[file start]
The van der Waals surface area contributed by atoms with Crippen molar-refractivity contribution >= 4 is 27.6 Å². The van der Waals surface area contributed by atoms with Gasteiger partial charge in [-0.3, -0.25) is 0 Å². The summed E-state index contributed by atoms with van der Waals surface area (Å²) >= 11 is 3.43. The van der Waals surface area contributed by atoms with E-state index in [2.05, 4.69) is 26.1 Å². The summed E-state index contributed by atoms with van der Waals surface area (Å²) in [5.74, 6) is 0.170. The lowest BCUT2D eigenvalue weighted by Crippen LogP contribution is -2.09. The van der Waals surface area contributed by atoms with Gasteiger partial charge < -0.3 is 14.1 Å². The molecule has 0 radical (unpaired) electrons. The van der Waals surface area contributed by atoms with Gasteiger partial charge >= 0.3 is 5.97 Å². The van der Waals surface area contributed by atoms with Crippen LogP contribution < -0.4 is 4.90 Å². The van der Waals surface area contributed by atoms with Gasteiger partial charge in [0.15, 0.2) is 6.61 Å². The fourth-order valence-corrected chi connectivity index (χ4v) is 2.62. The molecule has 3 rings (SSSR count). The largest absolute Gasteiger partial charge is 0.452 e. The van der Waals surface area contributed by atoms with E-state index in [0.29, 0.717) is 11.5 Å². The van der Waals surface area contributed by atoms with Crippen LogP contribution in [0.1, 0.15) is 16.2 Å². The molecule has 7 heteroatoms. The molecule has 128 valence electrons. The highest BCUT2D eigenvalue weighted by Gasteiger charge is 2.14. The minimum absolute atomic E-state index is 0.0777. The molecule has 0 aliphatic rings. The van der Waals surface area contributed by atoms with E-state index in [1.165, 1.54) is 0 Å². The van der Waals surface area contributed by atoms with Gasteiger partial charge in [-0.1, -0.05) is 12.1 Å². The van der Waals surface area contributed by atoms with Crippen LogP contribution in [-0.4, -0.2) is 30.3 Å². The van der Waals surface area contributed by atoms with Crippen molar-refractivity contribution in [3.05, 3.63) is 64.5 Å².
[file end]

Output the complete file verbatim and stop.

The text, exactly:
The van der Waals surface area contributed by atoms with Crippen molar-refractivity contribution >= 4 is 27.6 Å². The van der Waals surface area contributed by atoms with Gasteiger partial charge in [-0.3, -0.25) is 0 Å². The summed E-state index contributed by atoms with van der Waals surface area (Å²) >= 11 is 3.43. The van der Waals surface area contributed by atoms with E-state index in [2.05, 4.69) is 26.1 Å². The summed E-state index contributed by atoms with van der Waals surface area (Å²) in [5.74, 6) is 0.170. The lowest BCUT2D eigenvalue weighted by Crippen LogP contribution is -2.09. The van der Waals surface area contributed by atoms with Gasteiger partial charge < -0.3 is 14.1 Å². The molecule has 0 radical (unpaired) electrons. The van der Waals surface area contributed by atoms with Gasteiger partial charge >= 0.3 is 5.97 Å². The van der Waals surface area contributed by atoms with Crippen LogP contribution < -0.4 is 4.90 Å². The van der Waals surface area contributed by atoms with Gasteiger partial charge in [0.15, 0.2) is 6.61 Å². The fourth-order valence-corrected chi connectivity index (χ4v) is 2.62. The molecule has 3 rings (SSSR count). The largest absolute Gasteiger partial charge is 0.452 e. The van der Waals surface area contributed by atoms with E-state index in [0.29, 0.717) is 11.5 Å². The van der Waals surface area contributed by atoms with Crippen LogP contribution in [0.1, 0.15) is 16.2 Å². The molecule has 7 heteroatoms. The molecule has 128 valence electrons. The highest BCUT2D eigenvalue weighted by Gasteiger charge is 2.14. The minimum absolute atomic E-state index is 0.0777. The molecule has 0 aliphatic rings. The van der Waals surface area contributed by atoms with E-state index in [1.165, 1.54) is 0 Å². The van der Waals surface area contributed by atoms with Gasteiger partial charge in [-0.1, -0.05) is 12.1 Å². The van der Waals surface area contributed by atoms with Crippen LogP contribution in [-0.4, -0.2) is 30.3 Å². The van der Waals surface area contributed by atoms with Crippen molar-refractivity contribution in [3.05, 3.63) is 64.5 Å².